Debunking the alt-right myth

There is a ‘white supremacist’ in the White House, according to the metropolitan Left.

No, it isn’t Donald Trump. That goes without saying. The man in question is of course Steve Bannon, former executive chair of Breitbart News and now chief strategist for the president-elect, who recently earned the label after bragging that Breitbart was the “platform for the ‘alt-right’”. Oh the humanity.

Of course, Bannon is not a white supremacist, and neither, for the most part, is the alt-right. As shorthand for ‘alternative right’, the term simply refers to all right-wing currents that go against mainstream conservatism. Naturally, this does include white supremacism, but it also describes the much more prominent Trump/UKIP clique as well as classical liberals. It is therefore best explained as not a racist movement, but as a broad church with a racist fringe.

Obviously, that fringe is to be thoroughly condemned. But Bannon, in line with Breitbart’s editorial stance, was quite clearly referring to the dominant, more moderate section of the alt-right spectrum: the anti-PC, anti-mass immigration but pro-free speech, multiracial and civic-nationalist ‘Trumpeters’. Luminaries of this wing include Bannon’s ex-colleagues Milo Yiannopoulos – a gay Jew with a penchant for black men – and former UKIP leadership contender Raheem Kassam. Indeed, like Trump’s wider support, they are surprisingly diverse.

This set is also defined by its online presence and trolling of ‘social justice warriors’, which to be fair, is quite an enjoyable pastime. On a rainy day, I like to search for ‘Tory scum’ on Twitter and wind up those defaming my party. They’re spitting blood as it is, meaning the hard work has already been done for you.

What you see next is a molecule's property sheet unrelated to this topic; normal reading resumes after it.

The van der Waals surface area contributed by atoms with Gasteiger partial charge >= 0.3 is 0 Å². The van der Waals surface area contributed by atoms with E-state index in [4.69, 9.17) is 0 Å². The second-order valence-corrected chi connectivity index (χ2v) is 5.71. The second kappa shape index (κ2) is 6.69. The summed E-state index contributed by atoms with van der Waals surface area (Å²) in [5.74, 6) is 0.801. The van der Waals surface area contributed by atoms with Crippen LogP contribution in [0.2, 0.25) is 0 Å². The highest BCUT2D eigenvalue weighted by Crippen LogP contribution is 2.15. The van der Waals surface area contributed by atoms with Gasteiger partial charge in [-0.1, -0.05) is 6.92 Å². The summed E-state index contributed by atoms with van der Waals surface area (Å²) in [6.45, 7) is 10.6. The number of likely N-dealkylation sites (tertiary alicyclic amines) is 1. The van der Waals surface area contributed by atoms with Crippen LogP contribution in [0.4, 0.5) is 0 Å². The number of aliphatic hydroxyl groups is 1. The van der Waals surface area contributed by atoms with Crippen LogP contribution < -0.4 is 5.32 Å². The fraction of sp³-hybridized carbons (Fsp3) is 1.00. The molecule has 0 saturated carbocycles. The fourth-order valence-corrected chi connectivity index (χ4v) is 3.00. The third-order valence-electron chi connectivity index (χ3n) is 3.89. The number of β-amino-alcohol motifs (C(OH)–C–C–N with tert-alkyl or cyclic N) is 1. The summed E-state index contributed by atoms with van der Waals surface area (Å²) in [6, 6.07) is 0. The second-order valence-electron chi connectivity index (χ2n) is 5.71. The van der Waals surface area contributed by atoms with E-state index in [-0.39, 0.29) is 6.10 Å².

However, unlike Breitbart, I am certainly no fan of Donald J. Trump: he is an ignorant, unqualified and narcissistic orangutan whose election to the White House transcends parody. But for goodness sake, his administration will not be the Fourth Reich, and I relish the intellectual challenge that he, Bannon and their infectious brand of illiberalism brings.

The Left, on the other hand, do not relish the challenge, which is why they’ve portrayed Bannon as the head of a unified, neo-fascist front. Essentially, the alt-right is a folk devil that the Left have distorted in order to – once again – dodge the debates and shut down their opponents by calling them names.

Some people never learn.


The Great British Taxpayer is a political blogger 

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The views expressed in this article are that of the author and do not necessarily reflect the views of Conservatives for Liberty

4 Comments

  1. You may vote Tory in a polling booth, but I am not sure I would describe you as Tory. By search twitter for people to wind up when you are bored you are not adding to the debate or convincing people of your point of view. Rather you are helping propagate the bastard-Tory myth and making it harder for those who actively seek to engage with voters.
    You do the Tory party more damage than 10 quiet labour voters, and we would be better off if you kept quiet rather that ‘helping’

    • Disagree. It’d be good for recruitment if the Tories had more of a young, playful online presence. Just look at Trump.

      Besides, I’m a thinking man’s troll. Unlike those I engage with, I try do to do a little more than just indulge in brainless abuse.

    • says Tinio trolling this site with their delusional POV

  2. disqus_AFVyJtH8Dw says:

    I am way way to the left of you and yet I do not match any of your descriptions. I always try to be polite (occasionally fail) and do not refuse to listen to and consider right and yes also alt-right views. I don’t actually really know what your definition of a white supremacist is but I am pretty sure that people hide their true motives and feelings if they do have extreme views on the right. Of course there are extreme views on the left too and for some reason they are less hidden at present. It is always healthier to let these extreme views out into the light surely? Reasonable debate should be able to demolish them very quickly. I agree with free speech and am worried about it being shut down. I think the Left deserve criticism for that. But at the same time they have many great ideas to balance their mistakes. I think politics needs to move beyond left/right divides.

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